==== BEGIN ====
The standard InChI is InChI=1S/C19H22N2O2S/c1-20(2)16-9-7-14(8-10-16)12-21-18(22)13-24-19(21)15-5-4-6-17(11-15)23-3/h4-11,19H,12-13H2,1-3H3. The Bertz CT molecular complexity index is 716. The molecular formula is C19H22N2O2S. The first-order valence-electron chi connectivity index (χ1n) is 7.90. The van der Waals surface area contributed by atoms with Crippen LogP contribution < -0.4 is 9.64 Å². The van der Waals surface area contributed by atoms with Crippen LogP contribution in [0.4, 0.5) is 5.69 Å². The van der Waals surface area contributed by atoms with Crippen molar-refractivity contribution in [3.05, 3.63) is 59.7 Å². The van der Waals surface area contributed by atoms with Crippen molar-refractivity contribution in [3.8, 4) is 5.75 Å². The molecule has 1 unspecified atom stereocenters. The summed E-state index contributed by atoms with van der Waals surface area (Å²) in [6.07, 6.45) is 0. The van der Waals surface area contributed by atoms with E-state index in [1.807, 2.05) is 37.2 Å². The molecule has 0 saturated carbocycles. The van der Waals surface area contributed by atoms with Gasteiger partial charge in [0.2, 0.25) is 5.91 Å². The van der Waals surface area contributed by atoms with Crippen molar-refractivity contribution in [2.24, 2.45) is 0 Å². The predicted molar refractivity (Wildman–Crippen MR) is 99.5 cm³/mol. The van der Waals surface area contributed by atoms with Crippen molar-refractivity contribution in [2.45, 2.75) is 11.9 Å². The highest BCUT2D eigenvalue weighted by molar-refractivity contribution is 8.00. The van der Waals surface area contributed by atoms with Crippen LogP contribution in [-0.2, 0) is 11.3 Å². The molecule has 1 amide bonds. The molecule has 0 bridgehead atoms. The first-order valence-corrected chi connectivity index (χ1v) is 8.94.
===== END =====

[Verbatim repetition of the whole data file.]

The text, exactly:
The standard InChI is InChI=1S/C19H22N2O2S/c1-20(2)16-9-7-14(8-10-16)12-21-18(22)13-24-19(21)15-5-4-6-17(11-15)23-3/h4-11,19H,12-13H2,1-3H3. The Bertz CT molecular complexity index is 716. The molecular formula is C19H22N2O2S. The first-order valence-electron chi connectivity index (χ1n) is 7.90. The van der Waals surface area contributed by atoms with Crippen LogP contribution < -0.4 is 9.64 Å². The van der Waals surface area contributed by atoms with Crippen LogP contribution in [0.4, 0.5) is 5.69 Å². The van der Waals surface area contributed by atoms with Crippen molar-refractivity contribution in [3.05, 3.63) is 59.7 Å². The van der Waals surface area contributed by atoms with Crippen molar-refractivity contribution in [3.8, 4) is 5.75 Å². The molecule has 1 unspecified atom stereocenters. The summed E-state index contributed by atoms with van der Waals surface area (Å²) in [6.07, 6.45) is 0. The van der Waals surface area contributed by atoms with E-state index in [1.807, 2.05) is 37.2 Å². The molecule has 0 saturated carbocycles. The van der Waals surface area contributed by atoms with Gasteiger partial charge in [0.2, 0.25) is 5.91 Å². The van der Waals surface area contributed by atoms with Crippen molar-refractivity contribution in [2.24, 2.45) is 0 Å². The predicted molar refractivity (Wildman–Crippen MR) is 99.5 cm³/mol. The van der Waals surface area contributed by atoms with Crippen molar-refractivity contribution in [2.45, 2.75) is 11.9 Å². The highest BCUT2D eigenvalue weighted by molar-refractivity contribution is 8.00. The van der Waals surface area contributed by atoms with Crippen LogP contribution in [-0.2, 0) is 11.3 Å². The molecule has 1 amide bonds. The molecule has 0 bridgehead atoms. The first-order valence-corrected chi connectivity index (χ1v) is 8.94.